Reviewed for THC Reviews The Christmas Promise was another great Christmas story from Donna VanLiere. The first three books in the Christmas Hope serie...moreReviewed for THC Reviews The Christmas Promise was another great Christmas story from Donna VanLiere. The first three books in the Christmas Hope series embodied a sense of sadness with death taking center stage in each of them. While I loved all those books, it was nice to have one with a more whimsical tone where no one dies or is struggling mightily with someone else's death. There are some heavy themes, such as loneliness, alcoholism, domestic abuse and a missing child, but there was enough humor and lighter moments to keep those things from becoming depressing. This book also had more of an ensemble cast than the first three with several characters playing significant roles. Overall, The Christmas Promise was a heartwarming Christmas story that I would recommend to anyone needing to lift their spirits this holiday season.
As with the other books in this series, The Christmas Promise is written in alternating first and third person POV. The first person narrator this time is Gloria aka Miss Glory. She is a retired widow whose adult son has been missing for seven years. He left home just before Gloria's husband, his father, died, and she hasn't seen or heard from him since. She somewhat recently moved to the unnamed small town that has been the setting for all the Christmas Hope books. In an effort to keep busy and to help others in lieu of helping her son, she collects and sorts donations of food, clothing, household items, and even the occasional car, which she them redistributes to the needy in the community. I have to say that Gloria has my dream job. Being a philanthropist is something I've always longed to do. Gloria is a very kind-hearted and loving woman who cares about everyone she meets and helps, maybe a little too much, as it takes her a while to figure out that she can't always help everyone in the way she would like to. Still she is generous to a fault with the only possible exception being her next-door neighbor Miriam. The woman is something of a snob, who always threatens to call the city on Gloria each time someone leaves donations in her driveway. Even Miriam has her own story though. Gloria just hasn't heard it yet. They've spent so long as rivals, she hasn't really taken the time to get to know the other woman, but that all changes when an unfortunate incident leaves the two of them living together temporarily. It was really fun to see these two develop an appreciation for one another and a deep friendship after feuding for so long.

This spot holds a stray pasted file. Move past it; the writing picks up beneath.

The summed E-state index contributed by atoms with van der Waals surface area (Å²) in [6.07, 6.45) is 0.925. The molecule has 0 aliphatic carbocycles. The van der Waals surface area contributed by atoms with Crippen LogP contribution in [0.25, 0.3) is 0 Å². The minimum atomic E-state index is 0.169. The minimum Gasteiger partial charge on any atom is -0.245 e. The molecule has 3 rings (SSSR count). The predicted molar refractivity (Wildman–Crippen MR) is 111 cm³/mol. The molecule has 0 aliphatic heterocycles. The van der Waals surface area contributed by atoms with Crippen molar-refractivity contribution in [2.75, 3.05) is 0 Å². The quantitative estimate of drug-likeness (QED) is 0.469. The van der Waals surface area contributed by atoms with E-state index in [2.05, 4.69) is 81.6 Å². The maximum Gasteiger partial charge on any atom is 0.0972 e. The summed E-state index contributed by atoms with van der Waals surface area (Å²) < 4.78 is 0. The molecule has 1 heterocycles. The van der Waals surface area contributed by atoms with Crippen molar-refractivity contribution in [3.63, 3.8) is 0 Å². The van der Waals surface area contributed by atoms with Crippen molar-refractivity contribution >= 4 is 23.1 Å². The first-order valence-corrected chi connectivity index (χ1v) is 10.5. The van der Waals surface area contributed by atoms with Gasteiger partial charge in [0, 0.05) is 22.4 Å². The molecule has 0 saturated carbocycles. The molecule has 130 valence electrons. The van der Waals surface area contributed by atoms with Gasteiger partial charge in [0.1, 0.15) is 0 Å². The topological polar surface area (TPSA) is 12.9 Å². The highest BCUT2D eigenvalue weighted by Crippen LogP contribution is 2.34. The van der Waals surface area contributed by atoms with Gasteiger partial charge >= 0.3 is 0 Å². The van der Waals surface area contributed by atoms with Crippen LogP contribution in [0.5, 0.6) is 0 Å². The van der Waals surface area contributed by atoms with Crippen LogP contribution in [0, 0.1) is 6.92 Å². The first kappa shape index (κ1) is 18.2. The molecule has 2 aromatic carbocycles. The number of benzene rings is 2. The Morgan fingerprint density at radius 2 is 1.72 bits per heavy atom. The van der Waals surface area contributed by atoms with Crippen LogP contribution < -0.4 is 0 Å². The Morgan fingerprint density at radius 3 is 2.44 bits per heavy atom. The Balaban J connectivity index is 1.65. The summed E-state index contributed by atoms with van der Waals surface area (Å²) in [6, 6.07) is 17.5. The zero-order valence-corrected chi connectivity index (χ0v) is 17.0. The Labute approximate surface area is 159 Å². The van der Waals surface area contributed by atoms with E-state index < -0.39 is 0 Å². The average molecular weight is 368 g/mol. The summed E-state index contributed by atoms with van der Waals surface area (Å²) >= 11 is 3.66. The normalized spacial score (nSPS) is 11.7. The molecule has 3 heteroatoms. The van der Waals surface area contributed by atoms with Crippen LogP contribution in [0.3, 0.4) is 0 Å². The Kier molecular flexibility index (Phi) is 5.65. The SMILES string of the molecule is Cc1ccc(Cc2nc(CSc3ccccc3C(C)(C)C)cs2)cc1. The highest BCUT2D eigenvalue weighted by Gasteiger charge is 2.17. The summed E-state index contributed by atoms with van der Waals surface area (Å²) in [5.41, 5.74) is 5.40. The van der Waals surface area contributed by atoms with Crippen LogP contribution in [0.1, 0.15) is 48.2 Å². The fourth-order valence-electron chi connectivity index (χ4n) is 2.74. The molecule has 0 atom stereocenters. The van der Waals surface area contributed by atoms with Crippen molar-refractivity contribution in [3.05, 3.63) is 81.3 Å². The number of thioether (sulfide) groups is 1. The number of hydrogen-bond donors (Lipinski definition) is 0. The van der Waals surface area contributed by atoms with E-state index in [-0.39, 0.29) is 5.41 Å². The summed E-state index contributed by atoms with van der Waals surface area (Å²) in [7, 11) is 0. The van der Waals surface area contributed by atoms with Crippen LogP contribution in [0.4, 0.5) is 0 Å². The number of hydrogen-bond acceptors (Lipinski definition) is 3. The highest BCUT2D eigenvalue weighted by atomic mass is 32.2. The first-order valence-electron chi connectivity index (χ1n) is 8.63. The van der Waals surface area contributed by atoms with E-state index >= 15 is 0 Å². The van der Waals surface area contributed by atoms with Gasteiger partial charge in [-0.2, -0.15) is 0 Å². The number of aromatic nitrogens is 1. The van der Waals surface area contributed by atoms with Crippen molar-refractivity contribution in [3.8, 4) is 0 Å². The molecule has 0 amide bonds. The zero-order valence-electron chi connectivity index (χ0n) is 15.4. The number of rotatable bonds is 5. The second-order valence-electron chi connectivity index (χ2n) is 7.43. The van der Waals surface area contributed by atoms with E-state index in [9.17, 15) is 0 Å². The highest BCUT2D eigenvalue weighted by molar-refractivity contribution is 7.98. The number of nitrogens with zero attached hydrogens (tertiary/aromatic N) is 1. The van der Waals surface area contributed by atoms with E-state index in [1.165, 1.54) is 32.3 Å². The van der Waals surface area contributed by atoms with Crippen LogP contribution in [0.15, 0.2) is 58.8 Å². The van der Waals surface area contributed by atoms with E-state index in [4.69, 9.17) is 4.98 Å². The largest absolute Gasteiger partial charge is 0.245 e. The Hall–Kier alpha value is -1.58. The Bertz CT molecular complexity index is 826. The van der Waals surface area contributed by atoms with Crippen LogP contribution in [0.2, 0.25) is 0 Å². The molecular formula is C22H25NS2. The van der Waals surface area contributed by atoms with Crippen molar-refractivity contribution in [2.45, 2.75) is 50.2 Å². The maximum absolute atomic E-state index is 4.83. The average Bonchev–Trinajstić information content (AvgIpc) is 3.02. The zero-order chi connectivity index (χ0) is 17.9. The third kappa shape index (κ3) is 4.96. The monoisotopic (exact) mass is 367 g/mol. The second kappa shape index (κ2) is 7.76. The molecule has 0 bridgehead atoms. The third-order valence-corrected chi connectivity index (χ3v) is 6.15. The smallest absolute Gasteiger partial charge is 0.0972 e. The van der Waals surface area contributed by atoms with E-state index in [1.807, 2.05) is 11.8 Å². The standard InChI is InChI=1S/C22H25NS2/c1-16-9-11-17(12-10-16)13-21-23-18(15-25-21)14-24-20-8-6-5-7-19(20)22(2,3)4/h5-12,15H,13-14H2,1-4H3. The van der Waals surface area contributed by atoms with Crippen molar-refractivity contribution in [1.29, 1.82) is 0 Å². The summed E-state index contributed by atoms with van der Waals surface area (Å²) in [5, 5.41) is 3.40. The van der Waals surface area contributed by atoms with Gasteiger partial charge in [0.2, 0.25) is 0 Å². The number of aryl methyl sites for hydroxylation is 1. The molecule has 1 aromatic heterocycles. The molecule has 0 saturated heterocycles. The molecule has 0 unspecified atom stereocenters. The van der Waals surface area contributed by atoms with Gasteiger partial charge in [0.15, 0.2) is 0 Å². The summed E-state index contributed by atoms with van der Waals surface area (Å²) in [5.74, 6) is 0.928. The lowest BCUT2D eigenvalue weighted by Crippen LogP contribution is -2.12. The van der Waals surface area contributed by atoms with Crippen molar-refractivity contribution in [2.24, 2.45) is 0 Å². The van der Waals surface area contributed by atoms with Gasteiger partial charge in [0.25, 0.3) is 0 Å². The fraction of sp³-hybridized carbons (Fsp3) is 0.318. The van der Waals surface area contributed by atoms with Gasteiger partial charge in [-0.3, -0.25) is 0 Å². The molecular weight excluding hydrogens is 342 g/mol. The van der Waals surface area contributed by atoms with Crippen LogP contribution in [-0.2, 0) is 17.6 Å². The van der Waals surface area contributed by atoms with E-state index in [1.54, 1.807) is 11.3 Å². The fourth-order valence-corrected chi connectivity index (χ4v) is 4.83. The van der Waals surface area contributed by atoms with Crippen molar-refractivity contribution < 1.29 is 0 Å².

Then there is Chaz who just moved to town and got a job as a security guard at Wilson's Department Store. At first, he's very much a loner and a drifter, who only intends to stay long enough to earn a little money. He obviously harbors some secrets he doesn't want anyone else to know and on top of it all, is a functioning alcoholic who spends all his free time at the bottom of a bottle. He isn't exactly the most likable character initially, but things begin to slowly change for him as he discovers a caring side to himself he didn't realize existed. He works the night shift, and the turnaround starts with him caring for the little boy of a cleaning lady, who had nowhere else to take him and so brought him with her to work. Chaz develops a strong friendship with the little boy, Donovan, and to the extent she will let him into her life, the boy's mother, Carla, who is being abused by her boyfriend. Chaz also begins to feel a connection to Mike, the homeless man who sometimes stands outside Wilson's, and worries when Mike is hit by a car. Last but not least, Chaz falls in love at first sight with Erin, a pretty but very pregnant young woman who Gloria is helping.